In 1988, the incidence of hip fractures was 714 per 100,000 annually. The Healthy People target for the year 2000 was for this number to drop to 607 per 100,000. In fact, the number rose by more than 17 percent to 840 per 100,000 by the year 2000. This is a concerning increase but it is an indicator to support the occupational projections by the BLS for job growth in the healthcare support sector.

occupational projections by the BLS

Worldwide Projections for Healthcare Workers

The United States is not the only country in the world where an increasingly aging population is having a dramatic impact on the prevalence of healthcare conditions. Worldwide, the number of people aged 65 years and older in 1990 was 323 million. This number is projected to increase fivefold by the year 2050 to 1.55 billion. This change alone could drive the growth in healthcare support as per the occupational projections by the BLS.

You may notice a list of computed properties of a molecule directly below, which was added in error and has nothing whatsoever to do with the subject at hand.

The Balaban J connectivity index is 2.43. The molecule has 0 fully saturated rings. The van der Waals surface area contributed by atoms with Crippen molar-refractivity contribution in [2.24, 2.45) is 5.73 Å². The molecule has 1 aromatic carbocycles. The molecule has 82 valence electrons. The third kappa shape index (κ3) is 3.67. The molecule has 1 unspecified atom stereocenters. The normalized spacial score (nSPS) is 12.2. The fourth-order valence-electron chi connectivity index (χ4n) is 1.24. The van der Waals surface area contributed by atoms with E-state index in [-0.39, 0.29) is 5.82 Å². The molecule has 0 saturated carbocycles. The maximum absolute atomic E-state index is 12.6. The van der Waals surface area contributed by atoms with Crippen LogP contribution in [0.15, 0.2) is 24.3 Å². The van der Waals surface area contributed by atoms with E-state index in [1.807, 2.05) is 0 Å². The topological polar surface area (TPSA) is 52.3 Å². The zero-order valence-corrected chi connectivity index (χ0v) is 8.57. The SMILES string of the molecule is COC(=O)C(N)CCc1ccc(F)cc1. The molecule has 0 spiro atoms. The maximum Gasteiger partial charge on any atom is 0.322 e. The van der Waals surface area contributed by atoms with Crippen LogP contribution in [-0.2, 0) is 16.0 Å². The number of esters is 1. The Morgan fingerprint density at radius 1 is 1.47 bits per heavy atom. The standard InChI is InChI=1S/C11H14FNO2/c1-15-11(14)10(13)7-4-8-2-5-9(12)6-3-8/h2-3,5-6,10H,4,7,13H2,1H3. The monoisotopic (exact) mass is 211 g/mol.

There will be a more than threefold increase in the number of hip fractures from less than 2 million in 1990 to more than 6 million in 2050 worldwide. This is a conservative estimate at best because it assumes that for every age group the fracture rate will remain constant. The incidence of hip fractures has recently stabilized in North America and Europe. However, in other parts of the world, it continues to increase by as much as 3 percent annually. At this rate of increase, the number of hip fractures occurring each year worldwide could be more than 21 million in the year 2050. So, in addition to occupational projections by the BLS in the United States for healthcare support jobs, there is a growing need for these jobs worldwide.

The Future is Bright for X-ray Techs

occupational projections by the BLS

Occupational projections by the BLS are a 23 percent increase in the healthcare support group. It is estimated that nearly 1 million new jobs will be added in the healthcare practitioner occupational group in the decade between 2014 and 2024. As noted, this is because of a skew in the country’s demographics with 38 percent of the population above age 55 in 2024. An older population has more healthcare needs. Also, with the federal health insurance reforms, a greater number of individuals have access to health insurance. This will drive the job growth in the healthcare support sector.